I won’t go into any plot details because there are literally 15,000 reviews of this book on Goodreads. The short version is that The Silkworm is the second Cormoran mystery by J.K. Rowling, and I found it better than the first. It deals with writers and agents and publishers, a thing Rowling knows one thing or two, and I liked this tongue-in-cheek approach. The duo of Cormoran and Robin has already been introduced and doesn’t need as much backstory as in the first book. Galbraith is very good at weaving a lot of stories together and at planting clues here and there, so that the whodunnit works for me, although my credibility was stretched like after an intense yoga session.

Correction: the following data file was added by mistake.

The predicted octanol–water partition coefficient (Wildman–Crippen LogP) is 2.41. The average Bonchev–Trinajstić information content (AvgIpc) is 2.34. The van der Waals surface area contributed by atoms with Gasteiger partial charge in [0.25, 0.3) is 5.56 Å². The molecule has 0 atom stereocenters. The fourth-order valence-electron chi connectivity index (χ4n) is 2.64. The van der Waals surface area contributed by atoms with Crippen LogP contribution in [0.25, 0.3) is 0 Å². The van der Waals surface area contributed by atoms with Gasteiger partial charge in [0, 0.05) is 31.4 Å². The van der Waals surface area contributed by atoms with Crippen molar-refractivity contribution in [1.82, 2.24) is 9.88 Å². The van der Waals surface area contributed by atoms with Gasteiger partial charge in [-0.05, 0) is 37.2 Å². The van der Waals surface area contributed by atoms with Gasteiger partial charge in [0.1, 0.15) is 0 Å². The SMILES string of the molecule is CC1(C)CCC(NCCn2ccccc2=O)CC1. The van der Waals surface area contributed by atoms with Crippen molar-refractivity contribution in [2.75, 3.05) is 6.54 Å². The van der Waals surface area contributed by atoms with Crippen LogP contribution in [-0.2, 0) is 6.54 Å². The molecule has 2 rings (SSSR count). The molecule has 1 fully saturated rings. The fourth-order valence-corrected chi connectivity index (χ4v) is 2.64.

Now, it does not mean that this book will join my favorite mystery books shortlist of all times. Many of her characters are caricatures to me, and I really can’t warm up to Cormoran. I want more of Robin, but this misogynist, tough guy with a heart of gold? Mmh, not so much. I skipped all the bits about his ex-boyfriend and her ridiculous fiancé, because it made my eyes roll too much. But to be honest, I’ll probably go for the next book despite these flaws, because you can’t deny how entertaining it is.

The One with the Odd-Named Gumshoe

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Couldn’t resist the pun